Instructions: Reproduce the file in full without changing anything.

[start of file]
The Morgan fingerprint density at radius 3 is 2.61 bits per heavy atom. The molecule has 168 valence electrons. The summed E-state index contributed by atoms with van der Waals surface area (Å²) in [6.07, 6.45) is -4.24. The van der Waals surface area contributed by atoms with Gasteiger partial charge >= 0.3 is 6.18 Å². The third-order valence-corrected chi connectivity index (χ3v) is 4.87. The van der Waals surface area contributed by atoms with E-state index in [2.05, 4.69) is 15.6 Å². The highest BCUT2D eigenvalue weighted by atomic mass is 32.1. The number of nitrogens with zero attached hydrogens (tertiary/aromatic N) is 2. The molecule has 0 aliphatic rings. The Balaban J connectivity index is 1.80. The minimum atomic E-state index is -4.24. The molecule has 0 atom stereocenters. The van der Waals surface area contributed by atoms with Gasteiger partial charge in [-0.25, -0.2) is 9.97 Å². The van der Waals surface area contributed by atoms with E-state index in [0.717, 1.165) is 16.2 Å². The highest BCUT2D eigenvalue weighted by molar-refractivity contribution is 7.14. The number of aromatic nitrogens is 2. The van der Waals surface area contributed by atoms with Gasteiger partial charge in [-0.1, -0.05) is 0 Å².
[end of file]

The Morgan fingerprint density at radius 3 is 2.61 bits per heavy atom. The molecule has 168 valence electrons. The summed E-state index contributed by atoms with van der Waals surface area (Å²) in [6.07, 6.45) is -4.24. The van der Waals surface area contributed by atoms with Gasteiger partial charge >= 0.3 is 6.18 Å². The third-order valence-corrected chi connectivity index (χ3v) is 4.87. The van der Waals surface area contributed by atoms with E-state index in [2.05, 4.69) is 15.6 Å². The highest BCUT2D eigenvalue weighted by atomic mass is 32.1. The number of nitrogens with zero attached hydrogens (tertiary/aromatic N) is 2. The molecule has 0 aliphatic rings. The Balaban J connectivity index is 1.80. The minimum atomic E-state index is -4.24. The molecule has 0 atom stereocenters. The van der Waals surface area contributed by atoms with Gasteiger partial charge in [-0.25, -0.2) is 9.97 Å². The van der Waals surface area contributed by atoms with E-state index in [0.717, 1.165) is 16.2 Å². The highest BCUT2D eigenvalue weighted by molar-refractivity contribution is 7.14. The number of aromatic nitrogens is 2. The van der Waals surface area contributed by atoms with Gasteiger partial charge in [-0.1, -0.05) is 0 Å².